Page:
What are Ways School Counselors Can Use Technology?

James Paterson
James Paterson
MS in School Counseling

School counseling positions may seem like jobs that primarily require interpersonal skills, but counselors increasingly have the opportunity to use technology in a variety of ways to make their important work more effective and efficient.

It starts with just traditional modes of communications, which make it possible for them to disseminate and obtain information easily, but it includes working with sophisticated software that allows them to establish and revise student schedules, track behavior and performance, and help students with their long-range plans.

Routine Communications

Counselors often need to provide information to their entire caseload or to parents or staff, and skillful use of email, text messages or social media make certain that a clear, consistent message gets out. Also, an informative website that becomes a reliable source of information, familiar to students and parents, can be a valuable tool for a counselor.

These vehicles can also provide emergency information about a student to the staff, or about an ongoing concern to parents.

For instance, if a counselor wants to remind students about upcoming testing, a special program, or a visit by a college representative or other expert – or just to remind them about something like the signs of depression or ways to handle stress – an updated website and email reminder can be very effective. It can also provide links to outside services that are a significant resource for counselors since they are often asked to help families find support.

Counselors who can easily establish and update their online presence on a web site and on social media can greatly broaden their reach and speed up their communications.

In addition, counselors tasked with improving a student’s behavior or performance over time can efficiently use regular email reports for updates from teachers for their discussions with students and parents – and that information becomes part of the record for future formal proceedings that address student needs.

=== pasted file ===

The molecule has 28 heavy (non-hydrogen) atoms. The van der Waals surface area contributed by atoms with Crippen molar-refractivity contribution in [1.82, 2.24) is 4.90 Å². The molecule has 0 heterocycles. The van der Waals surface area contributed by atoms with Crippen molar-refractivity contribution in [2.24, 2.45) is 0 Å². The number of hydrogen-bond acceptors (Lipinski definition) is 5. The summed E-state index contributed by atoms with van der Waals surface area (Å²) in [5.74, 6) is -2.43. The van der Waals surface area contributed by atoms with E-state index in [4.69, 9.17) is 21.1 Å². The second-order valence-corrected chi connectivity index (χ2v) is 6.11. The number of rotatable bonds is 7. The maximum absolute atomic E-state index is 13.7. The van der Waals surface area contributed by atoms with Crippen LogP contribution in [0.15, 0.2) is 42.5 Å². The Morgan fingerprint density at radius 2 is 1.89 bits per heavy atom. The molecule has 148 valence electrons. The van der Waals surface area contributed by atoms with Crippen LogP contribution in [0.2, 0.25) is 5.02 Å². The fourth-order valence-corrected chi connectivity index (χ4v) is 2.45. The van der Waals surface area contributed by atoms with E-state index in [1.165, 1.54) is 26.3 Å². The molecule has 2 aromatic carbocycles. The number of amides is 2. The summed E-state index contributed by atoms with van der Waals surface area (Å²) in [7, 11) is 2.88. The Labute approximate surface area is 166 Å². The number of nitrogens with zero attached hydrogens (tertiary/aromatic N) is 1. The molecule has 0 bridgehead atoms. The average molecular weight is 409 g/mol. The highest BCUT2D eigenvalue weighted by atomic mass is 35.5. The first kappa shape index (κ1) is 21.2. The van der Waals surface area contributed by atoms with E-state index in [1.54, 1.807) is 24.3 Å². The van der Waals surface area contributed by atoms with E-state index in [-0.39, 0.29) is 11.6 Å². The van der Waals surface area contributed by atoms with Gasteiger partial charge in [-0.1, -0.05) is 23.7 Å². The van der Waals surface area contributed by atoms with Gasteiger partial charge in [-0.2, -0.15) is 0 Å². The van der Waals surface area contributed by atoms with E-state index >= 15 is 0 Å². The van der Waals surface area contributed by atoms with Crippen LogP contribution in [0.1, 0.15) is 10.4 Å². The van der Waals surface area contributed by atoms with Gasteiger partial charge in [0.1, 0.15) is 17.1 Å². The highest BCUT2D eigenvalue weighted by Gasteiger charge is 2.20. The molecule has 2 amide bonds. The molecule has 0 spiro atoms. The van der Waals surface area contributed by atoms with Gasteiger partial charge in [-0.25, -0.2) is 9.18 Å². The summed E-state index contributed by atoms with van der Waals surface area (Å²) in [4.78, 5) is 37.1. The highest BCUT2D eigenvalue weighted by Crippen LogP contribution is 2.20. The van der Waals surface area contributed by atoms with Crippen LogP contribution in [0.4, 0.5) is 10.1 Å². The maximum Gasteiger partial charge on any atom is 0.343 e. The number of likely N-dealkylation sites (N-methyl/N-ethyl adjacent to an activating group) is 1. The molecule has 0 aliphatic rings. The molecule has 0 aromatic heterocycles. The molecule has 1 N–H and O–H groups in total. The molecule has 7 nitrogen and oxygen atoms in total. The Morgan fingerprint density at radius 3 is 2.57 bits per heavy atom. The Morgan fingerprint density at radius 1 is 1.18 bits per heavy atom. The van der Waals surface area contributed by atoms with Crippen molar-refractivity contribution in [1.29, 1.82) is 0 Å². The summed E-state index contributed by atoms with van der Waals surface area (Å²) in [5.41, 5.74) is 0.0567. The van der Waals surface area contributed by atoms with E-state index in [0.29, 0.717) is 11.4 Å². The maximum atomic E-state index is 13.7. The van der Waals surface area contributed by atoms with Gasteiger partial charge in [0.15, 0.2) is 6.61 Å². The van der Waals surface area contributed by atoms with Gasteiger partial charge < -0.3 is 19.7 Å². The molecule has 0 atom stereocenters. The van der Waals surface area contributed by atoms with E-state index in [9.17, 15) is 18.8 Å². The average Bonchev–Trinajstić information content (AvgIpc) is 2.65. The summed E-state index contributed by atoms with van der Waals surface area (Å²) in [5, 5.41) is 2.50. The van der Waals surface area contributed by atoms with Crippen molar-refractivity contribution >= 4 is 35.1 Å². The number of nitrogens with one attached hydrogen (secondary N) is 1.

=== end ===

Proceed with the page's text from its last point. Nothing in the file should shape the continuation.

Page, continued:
Data Collection

For the formal collection of data about students, schools increasingly use a variety of technology. They often have a student information system where all student data can be found and where records about students can be kept. For example, when counselors need to develop a 504 plan or assist in the development of an individualized educational plan (IEP), they can collect information about behavior and performance from teachers on these platforms.

New ones have been developed in recent years such as Kickboard and BehaviorFlip that specifically track student data and allow counselors to view it in a variety of ways. They are particularly helpful when counselors hold parent conferences – and with initiatives such as positive behavioral interventions and supports (PBIS) and restorative practices.


Counselors in middle school and high school often are responsible for student schedules, which is a complex process where teacher offerings and student needs must mesh.

Some may be tasked with using software to develop a master schedule for the school that establishes how classes will be scheduled and which students will be assigned to them.  More often, counselors must help establish and adjust student schedules based on their interests and needs, all fitting into the master schedule.

Presentations and Lessons

Counselors often are expected to do classroom lessons or other presentations, so they should be familiar with PowerPoint and Prezi and other presentation software.

They also should understand how to work with students online with lessons they present and help them access online tools related to the discussions they are having.

In addition, they often need to have some understanding of online resources and lessons teachers are using – and support material online for students who need it.

Career and College

Even elementary school students should begin exploring their interests and strengths and learn about potential careers, and some of the best information is online in interest inventories and career exploration platforms. Counselors should know about those sources and be able to help students and parents access them.

The college exploration and application process has also become very reliant on technology – from the testing and transmission of transcripts, to college exploration and the application and financial aid process. High school counselors are often central to that work.

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